Edward DeMarco, acting director of the Federal Housing Finance Agency,… (Chip Somodevilla, Getty…)
WASHINGTON — A key federal regulator has rejected a push by the Obama administration to reduce the mortgage debt of millions of distressed homeowners. It's a setback for the White House, which wants to reduce foreclosures to help the economic recovery.
Edward DeMarco, acting director of the Federal Housing Finance Agency, said Tuesday that allowing up to 2.6 million borrowers who owe more than their houses are worth to have their mortgage principal reduced would end up costing taxpayers money and could encourage additional defaults.
Fannie Mae and Freddie Mac, the housing finance giants seized by the government in 2008, own or back about 60% of the nation's mortgages. And although many banks are reducing mortgage principal for some delinquent borrowers, they are prohibited from taking that step with Fannie and Freddie loans.
"We continue to share with everyone in government the goal of providing good opportunities to assist troubled borrowers, while protecting taxpayers," DeMarco told reporters Tuesday in announcing his decision after months of review. "The choices we've had to make are hard, but they need to be made."
But critics countered that a lengthy new analysis used by DeMarco to justify that decision showed that a large-scale principal reduction program actually would benefit taxpayers while helping reduce foreclosures.
"I think he's trying to cook the books," said Rep. Zoe Lofgren (D-San Jose), who has led an effort by California's House Democrats to get DeMarco to approve principal reductions for Fannie and Freddie.
Lofgren said DeMarco's refusal to allow principal reductions is unpatriotic and called for President Obama to replace him.
DeMarco released the findings after the administration had asked him to reconsider his opposition to principal reductions in light of new Treasury Department financial incentives to offset some of the costs.
But DeMarco said that even with the new incentives, the potential reductions in foreclosures did not outweigh the risk to taxpayers, who are on the hook for about $142 billion in the rescue of Fannie and Freddie, which are now owned by the government after they nearly went bankrupt. In many of the models the agency ran, the cost of the incentives — part of the $700-billion bailout fund — offset much, if not all, of the potential gains Fannie and Freddie would see from mortgages kept out of foreclosure.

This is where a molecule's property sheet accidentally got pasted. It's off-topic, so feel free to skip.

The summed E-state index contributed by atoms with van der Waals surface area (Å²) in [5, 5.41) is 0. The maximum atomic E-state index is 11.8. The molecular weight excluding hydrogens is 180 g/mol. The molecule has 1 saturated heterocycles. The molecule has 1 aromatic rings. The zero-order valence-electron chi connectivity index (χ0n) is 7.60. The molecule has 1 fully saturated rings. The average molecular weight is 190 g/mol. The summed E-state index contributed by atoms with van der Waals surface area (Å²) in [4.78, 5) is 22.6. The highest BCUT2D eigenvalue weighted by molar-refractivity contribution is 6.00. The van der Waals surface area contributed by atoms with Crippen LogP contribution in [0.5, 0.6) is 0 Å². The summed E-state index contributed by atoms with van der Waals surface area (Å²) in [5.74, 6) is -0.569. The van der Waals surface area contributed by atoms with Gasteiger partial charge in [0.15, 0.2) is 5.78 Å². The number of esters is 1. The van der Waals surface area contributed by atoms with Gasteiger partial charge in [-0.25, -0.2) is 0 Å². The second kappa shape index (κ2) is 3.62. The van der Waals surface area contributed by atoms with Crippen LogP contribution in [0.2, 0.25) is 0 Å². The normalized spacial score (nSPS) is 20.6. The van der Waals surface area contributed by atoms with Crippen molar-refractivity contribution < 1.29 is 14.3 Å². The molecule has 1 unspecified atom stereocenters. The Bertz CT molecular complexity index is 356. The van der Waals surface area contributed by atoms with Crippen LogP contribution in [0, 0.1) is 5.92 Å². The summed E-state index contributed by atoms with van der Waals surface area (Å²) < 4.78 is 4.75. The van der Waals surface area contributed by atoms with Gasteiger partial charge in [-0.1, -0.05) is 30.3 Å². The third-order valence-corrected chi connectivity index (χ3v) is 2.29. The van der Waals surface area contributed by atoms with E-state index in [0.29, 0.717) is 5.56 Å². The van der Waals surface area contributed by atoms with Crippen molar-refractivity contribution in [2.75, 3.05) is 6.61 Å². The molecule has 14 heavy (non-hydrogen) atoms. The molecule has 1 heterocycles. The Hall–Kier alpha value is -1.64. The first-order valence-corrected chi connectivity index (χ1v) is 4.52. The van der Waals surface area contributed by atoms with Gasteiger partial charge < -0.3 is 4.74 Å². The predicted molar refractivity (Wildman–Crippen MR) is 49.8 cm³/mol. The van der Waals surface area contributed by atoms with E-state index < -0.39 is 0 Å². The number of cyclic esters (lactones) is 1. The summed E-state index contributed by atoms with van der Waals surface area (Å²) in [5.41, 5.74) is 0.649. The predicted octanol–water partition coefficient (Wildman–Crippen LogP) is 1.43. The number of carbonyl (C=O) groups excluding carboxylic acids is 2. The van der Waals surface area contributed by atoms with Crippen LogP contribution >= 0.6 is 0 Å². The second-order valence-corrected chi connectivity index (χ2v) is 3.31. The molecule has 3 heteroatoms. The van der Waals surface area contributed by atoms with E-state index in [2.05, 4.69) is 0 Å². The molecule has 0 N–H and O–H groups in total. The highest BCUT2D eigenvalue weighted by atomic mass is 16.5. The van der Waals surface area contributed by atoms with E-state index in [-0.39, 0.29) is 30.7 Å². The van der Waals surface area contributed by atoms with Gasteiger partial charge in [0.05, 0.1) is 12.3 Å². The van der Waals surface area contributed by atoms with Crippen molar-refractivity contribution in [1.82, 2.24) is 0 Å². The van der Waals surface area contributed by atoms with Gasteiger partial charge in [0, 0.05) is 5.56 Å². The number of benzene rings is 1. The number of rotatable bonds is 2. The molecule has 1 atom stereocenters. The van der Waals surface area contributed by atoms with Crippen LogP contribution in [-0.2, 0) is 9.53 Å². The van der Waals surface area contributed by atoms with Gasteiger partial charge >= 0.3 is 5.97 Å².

DeMarco said he hoped that the 33 pages of analysis of potential principal reductions on the finances of Fannie and Freddie — and taxpayers, more broadly — would show that the agency is trying to do its job to protect the government's investment in the companies. But the analysis only flared the debate as critics pointed to the agency's own figures to show that Fannie and Freddie, as well as taxpayers, would come out ahead in some scenarios if the companies were allowed to participate in the administration's principal reduction program.
In one case, Fannie and Freddie would see a net savings of $3.6 billion in a program that would result in principal reductions for about 497,000 underwater homeowners. Even when taking into account the $2.7 billion in government incentives, taxpayers would come out nearly $1 billion ahead, the analysis showed.
"It is incomprehensible that Mr. DeMarco would reject the chance to save up to a billion dollars in taxpayer funds while helping nearly half a million homeowners stay in their homes," said Rep. Elijah Cummings (D-Md.).
Treasury Secretary Timothy F. Geithner said that DeMarco used "selective numbers" in justifying his decision and asked him to reconsider.
"Five years into the housing crisis, millions of homeowners are still struggling to stay in their homes and the legacy of the crisis continues to weigh on the market," Geithner wrote to DeMarco on Tuesday. "You have the power to help more struggling homeowners and help heal the remaining damage from the housing crisis."
DeMarco said that the scenario that showed a $3.6-billion benefit to Fannie and Freddie assumed that all 497,000 homeowners eligible for the reductions would receive them, which was unrealistic.
Excluding homeowners who had not made a mortgage payment for a year or more, the benefit to Fannie and Freddie would be reduced to $1.9 billion. After subtracting the cost to taxpayers of more than $1.7 billion in Treasury subsidies for principal reductions, the net benefit would be only about $100 million.
And that figure did not account for the potential that some underwater homeowners who are making their payments might decide to stop so they could get the size of their loan reduced.
The FHFA analysis said that it would take just 3,000 to 19,000 such borrowers to offset any potential positives to the bottom line of Fannie and Freddie from principal reductions in the 19 different scenarios modeled.